Riding to and from work is quick, cheap, green, and healthy; here are some mistakes to avoid for commuting with confidence.
Chances are that you're going to have a puncture sooner or later, so you need to carry a spare tube, some tyre levers and a pump to deal with it. A multi tool is also essential; make sure it has all the functions you need for your bike, including any sneaky Torx heads.
Whatever you need, put it in your backpack, seatpack or pannier and leave it there.
It's easy to find yourself racing someone you don't know to a finish line you've not agreed for a reason you can't fathom.
Really, though, you're old enough to know better. Aren't you, huh?
Impromptu racing will also get you sweaty and that's no good for anybody if you're intending to wear the same clothes for the rest of the day.
If you're a Strava user, you probably don't want to get too obsessed with bagging KoM/QoMs on your commute.
If you wear jeans at work you might try riding there wearing them, but you'll soon find out that it's a really uncomfortable experience. The biggest seam known to mankind is positioned right where you sit. Ouch!
Lycra cycling shorts will provide plenty of comfort but if they're overkill for your commute there are plenty of cycle-specific jeans and trousers out there that you can wear both on and off the bike, so there's no need to change when you get to work.
There are many reasons not to hug the kerb. That's where slippery drain covers are positioned, it's where the camber of the road takes the detritus, and it's where pedestrians step out. The only way to avoid something that appears in your way is to swerve out into the traffic, and that can be dangerous.
Riding close to the kerb can also make you less visible and tempt motorists to squeeze past when there's not enough room for them to do so safely.
Riding close to a line of parked cars can also be dangerous because those car doors sometimes open... with ugly consequences.
For these reasons, take up the primary position in the centre of your lane when you feel that's the best option. You're fully entitled to do so and it's often the safest choice.
You needn't take the shortest, quickest route from home to work. If you don't like riding on the busiest sections of road, give them a miss and take the towpath. If you're riding from the countryside into town, find some quiet lanes rather than the taking the most direct roads. You can also vary your route from day to day to keep things interesting.
Google Maps will suggest cycle-friendly routes between your home and work if you hit the bike icon at the top of the page, while some Garmin devices, such as the Edge 530, feature 'trendline popularity routing' which uses the many activities uploaded to Garmin Connect to suggest the most popular navigation for cyclists between any two points.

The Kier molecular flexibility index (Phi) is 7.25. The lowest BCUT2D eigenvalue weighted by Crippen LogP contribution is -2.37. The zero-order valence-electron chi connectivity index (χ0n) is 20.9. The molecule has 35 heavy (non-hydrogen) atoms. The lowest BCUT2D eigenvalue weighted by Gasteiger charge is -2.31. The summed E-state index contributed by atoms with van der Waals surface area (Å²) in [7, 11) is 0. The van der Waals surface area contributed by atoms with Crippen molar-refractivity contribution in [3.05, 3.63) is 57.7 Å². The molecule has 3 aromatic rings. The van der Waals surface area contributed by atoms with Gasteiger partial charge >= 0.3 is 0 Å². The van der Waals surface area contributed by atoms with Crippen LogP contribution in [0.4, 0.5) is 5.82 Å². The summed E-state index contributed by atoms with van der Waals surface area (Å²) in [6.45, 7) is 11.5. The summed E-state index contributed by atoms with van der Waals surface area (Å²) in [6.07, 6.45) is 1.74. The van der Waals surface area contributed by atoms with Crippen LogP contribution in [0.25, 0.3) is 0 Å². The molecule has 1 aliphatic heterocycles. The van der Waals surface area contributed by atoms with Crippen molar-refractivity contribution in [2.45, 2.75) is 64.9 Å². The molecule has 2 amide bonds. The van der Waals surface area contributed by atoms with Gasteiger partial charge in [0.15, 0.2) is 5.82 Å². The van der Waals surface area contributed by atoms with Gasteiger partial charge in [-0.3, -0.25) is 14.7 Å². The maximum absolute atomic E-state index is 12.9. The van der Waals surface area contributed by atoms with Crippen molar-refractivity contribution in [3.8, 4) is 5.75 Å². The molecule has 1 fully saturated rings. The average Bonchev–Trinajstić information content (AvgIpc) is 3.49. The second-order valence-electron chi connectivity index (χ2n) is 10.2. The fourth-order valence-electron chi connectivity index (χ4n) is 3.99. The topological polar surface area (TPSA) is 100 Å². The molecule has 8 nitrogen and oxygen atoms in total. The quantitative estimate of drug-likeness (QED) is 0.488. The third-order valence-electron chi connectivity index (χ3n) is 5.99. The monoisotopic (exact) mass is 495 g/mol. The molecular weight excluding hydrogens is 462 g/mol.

You don't get to pick the time of day you ride to and from work which means you'll inevitably encounter rain and wet roads from time to time. If you're riding in cycling clothing you might not be too bothered if you get wet, but if you're riding in clothes you're going to wear for the rest of the day it's a big deal.
Mudguards will stop spray from your tyres soaking you and the rest of your bike. They make a huge difference.
Many of us leave a few bits at the office – a pair of shoes and a jacket, say – and ride to work wearing cycling kit and carrying other clothes for the day in a bag. It's a system that works well... until that inevitable day you forget to pack something. You can get away with forgetting your underwear – it's not comfortable but you'll survive – but you'll really struggle without your trousers.
Top tip: keep an emergency stash of backup clothes at work, just in case.
You might be tempted to buy a cheap lock but it's a false economy if you rock up at the end of the working day to find that your bike is no longer where you left it.
If you don't want to lug a heavy lock on your commute, leave one at work.
If your cycling clothing gets wet on the way to work, you either need to dry it out during the day or have a spare set for the journey home because putting soggy kit back on for the ride home isn't pleasant. A still damp seat pad is really grim!
One way to avoid it is to keep spare kit at work. Tuck it away somewhere for those days when you're in dire need.
It happens! You get on your bike to ride home from work on a winter's evening and you find that your lights are out of juice.
You could always use a dynamo light that you power as you cycle.
The other option is to keep a couple of emergency lights squirrelled away in your bag at all times. The Moon Mizar front light that we reviewed, for example, weighs just 31g while the Moon Alcor rear light is even lighter at 27g. You'll barely notice you're carrying them.
Mat has been in cycling media since 1996, on titles including BikeRadar, Total Bike, Total Mountain Bike, What Mountain Bike and Mountain Biking UK, and he has been editor of 220 Triathlon and Cycling Plus. Mat has been road.cc technical editor for over a decade, testing bikes, fettling the latest kit, and trying out the most up-to-the-minute clothing. We send him off around the world to get all the news from launches and shows too. He has won his category in Ironman UK 70.3 and finished on the podium in both marathons he has run. Mat is a Cambridge graduate who did a post-grad in magazine journalism, and he is a winner of the Cycling Media Award for Specialist Online Writer. Now over 50, he's riding road and gravel bikes most days for fun and fitness rather than training for competitions.